Below is a list of research related to attendance

Attendance Works - Quote - Joshua Childs
Your work and passion for student attendance was what got me interested in studying it and wanting to focus my academic work on chronic absenteeism. Your 2011 article inspired me to get involved in chronic absenteeism research, and most importantly, encouraged me to focus on solutions to addressing the ‘problem hidden in plain sight.’ Thank you so much for the work you do with your team at Attendance Works."
— Joshua Childs, Assistant Professor, College of Education, University of Texas at Austin

The reports on this page are listed alphabetically and examine the issue of chronic absence nationwide and in selected communities. Use the search box to find research using the author name. See the early education, elementary, secondary and other research categories on the right. To submit new research, please contact us.

Using Behavioral Insights to Improve School Administrative Communications: The Case of Truancy Notifications

Lasky-Fink, Jessica, Carly D. Robinson, Hedy Nai-Lin Chang and Todd Rodgers. Harvard Kennedy School, March 2018. Truancy notifications often use long passages of punitive legal jargon that are confusing and threatening to families. By randomly assigning parents to receive a modified truancy notification with simplified language and constructive information, the researchers saw a reduction in absenteeism.
Published:   March 2021

Using Behavioral Insights to Improve Truancy Notifications

Lasky-Fink, Jessica, Carly Robinson, Hedy Chang, and Todd Rogers. Harvard Kennedy School, August 2019. In this working paper, researchers modified a district’s standard notification letter. The modified letters reduced absences in the following month by 2 percent, translating to .07 fewer days of absence, equal to a 40 percent improvement over the estimated effectiveness of the standard truancy notification.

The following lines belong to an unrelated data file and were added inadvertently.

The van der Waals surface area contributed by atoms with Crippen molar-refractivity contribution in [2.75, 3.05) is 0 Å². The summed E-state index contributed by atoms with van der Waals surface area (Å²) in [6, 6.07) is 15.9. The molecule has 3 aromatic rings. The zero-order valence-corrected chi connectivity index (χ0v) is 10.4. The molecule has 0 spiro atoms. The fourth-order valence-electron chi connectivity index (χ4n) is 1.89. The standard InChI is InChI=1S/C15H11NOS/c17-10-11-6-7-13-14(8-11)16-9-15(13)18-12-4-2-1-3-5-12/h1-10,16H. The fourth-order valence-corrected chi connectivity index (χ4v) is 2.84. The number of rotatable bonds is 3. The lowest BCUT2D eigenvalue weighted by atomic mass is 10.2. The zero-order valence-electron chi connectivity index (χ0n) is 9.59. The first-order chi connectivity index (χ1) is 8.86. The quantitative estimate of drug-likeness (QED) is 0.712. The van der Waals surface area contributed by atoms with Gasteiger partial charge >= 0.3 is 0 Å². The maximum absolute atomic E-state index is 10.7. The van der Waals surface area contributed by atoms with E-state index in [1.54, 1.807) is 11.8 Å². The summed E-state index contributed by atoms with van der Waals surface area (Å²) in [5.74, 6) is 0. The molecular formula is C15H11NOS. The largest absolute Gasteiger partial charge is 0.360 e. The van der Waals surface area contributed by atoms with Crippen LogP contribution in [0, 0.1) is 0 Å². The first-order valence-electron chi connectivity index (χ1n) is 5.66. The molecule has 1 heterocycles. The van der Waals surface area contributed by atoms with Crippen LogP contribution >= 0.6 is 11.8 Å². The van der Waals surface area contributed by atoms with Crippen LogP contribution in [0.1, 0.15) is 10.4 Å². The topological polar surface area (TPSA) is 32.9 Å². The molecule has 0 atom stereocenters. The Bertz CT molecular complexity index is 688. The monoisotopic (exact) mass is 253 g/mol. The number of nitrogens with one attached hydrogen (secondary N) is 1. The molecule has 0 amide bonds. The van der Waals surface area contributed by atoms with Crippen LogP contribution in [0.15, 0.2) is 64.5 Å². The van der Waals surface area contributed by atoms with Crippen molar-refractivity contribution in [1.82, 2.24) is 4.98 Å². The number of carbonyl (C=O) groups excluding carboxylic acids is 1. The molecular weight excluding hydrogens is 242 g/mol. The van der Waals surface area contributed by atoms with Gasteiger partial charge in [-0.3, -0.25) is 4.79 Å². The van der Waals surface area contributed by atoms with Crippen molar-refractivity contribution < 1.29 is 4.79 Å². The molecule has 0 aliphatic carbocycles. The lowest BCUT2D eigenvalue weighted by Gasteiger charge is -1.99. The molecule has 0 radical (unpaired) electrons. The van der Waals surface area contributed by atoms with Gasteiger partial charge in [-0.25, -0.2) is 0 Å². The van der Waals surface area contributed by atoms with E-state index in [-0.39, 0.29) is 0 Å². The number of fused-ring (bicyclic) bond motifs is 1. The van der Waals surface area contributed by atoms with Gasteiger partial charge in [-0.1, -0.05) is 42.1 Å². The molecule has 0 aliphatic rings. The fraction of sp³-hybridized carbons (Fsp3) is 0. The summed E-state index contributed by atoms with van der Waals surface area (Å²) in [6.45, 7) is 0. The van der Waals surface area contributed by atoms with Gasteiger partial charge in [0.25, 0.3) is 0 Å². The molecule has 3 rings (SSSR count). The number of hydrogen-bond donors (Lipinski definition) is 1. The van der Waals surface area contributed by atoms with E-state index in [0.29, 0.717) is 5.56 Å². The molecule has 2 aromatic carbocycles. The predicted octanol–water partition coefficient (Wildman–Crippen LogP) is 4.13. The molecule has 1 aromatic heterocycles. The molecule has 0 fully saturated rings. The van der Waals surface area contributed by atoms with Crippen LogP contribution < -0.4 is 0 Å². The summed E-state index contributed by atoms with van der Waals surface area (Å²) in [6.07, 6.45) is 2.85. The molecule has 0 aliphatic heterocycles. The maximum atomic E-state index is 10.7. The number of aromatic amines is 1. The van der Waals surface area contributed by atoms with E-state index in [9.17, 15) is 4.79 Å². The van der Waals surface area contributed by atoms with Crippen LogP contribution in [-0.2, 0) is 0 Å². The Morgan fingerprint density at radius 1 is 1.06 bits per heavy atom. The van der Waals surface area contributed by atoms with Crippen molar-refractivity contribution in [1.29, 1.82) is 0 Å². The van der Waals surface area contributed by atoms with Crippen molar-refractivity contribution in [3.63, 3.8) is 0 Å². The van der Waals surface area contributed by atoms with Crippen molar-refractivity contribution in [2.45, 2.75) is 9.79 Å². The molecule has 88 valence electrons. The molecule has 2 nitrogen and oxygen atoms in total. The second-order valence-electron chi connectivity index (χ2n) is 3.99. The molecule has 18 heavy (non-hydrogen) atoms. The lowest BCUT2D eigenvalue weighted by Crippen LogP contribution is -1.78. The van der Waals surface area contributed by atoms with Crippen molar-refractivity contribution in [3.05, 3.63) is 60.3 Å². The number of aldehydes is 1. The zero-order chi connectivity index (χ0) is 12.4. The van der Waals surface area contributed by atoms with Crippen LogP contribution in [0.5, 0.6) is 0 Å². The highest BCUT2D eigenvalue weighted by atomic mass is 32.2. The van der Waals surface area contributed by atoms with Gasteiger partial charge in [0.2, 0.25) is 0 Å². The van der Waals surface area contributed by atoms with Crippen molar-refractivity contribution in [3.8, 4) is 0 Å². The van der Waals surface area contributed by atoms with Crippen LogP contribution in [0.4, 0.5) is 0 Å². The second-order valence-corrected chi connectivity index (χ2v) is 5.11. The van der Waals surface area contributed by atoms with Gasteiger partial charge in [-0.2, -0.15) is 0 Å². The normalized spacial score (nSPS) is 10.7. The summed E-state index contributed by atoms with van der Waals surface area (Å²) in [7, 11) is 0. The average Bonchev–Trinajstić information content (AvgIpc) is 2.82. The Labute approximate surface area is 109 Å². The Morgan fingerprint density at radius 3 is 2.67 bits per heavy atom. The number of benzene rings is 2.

Published:   August 2019

Using Chronic Absence Data to Improve Conditions for Learning

Using Chronic Absence Data to Improve Conditions for Learning, by Hedy N. Chang, David Osher, Mara Schanfield, Jane Sundius and Lauren Bauer, describes how chronic absence and conditions for learning are interconnected issues that can have an impact on a child’s educational success. Case studies from the state of Georgia and the Cleveland Metropolitan School District help to illustrate how…
Published:   September 2019

Using Chronic Absence to Map Interrupted Schooling, Instructional Loss and Educational Inequity

Using Chronic Absence to Map Interrupted Schooling, Instructional Loss, and Educational Inequity: Insights from School Year 2017-18 Data, by Attendance Works and the Everyone Graduates Center, February 2021. This report provides a national and state analysis of how many schools face high levels of chronic absence and shows how chronic absence data reported prior to the coronavirus pandemic can help…
Published:   February 2021

Using TANF Sanctions to Increase High School Graduation

Harris, Ronald. Journal of Sociology & Social Welfare, September 2001, Vol. 28 Issue 3, pg. 211. The School Attendance Demonstration Project (SADP) was aimed at encouraging AFDC teens in San Diego Unified School District to finish high school. The project used a combined approach of the financial incentive in the form of a penalty for non-attendance in school, and the…
Published:   September 2001

What are the Effects of a Two-Generation Human Capital Program on Children’s Attendance and Chronic Absence in Head Start?

Sommer, Teresa Eckrich, et al. Northwestern University, May 2019. This study evaluates the effects on children’s attendance and chronic absence of Career Advance, a career pathway training program for parents of children enrolled in Head Start. It also examines whether the program is more effective in reducing children’s chronic absence among certain families (i.e., grouped by family, parent, and child…
Published:   May 2019

What Matters for Staying On-track and Graduating in Chicago Public High Schools: A Close Look at Course Grades, Failures, and Attendance in the Freshman Year

Allensworth, Elaine and John Easton. Chicago, IL: University of Chicago, Consortium on Chicago School Research, July 2007. In this study of the freshman year of high school, researchers found that attendance in this pivotal transition year was a key indicator of whether students would finish high school. A high rate of absenteeism, described as missing 10 percent or more of…
Published:   July 2007
More from Attendance Works

Social Media

Copyright 2018 © All Rights Reserved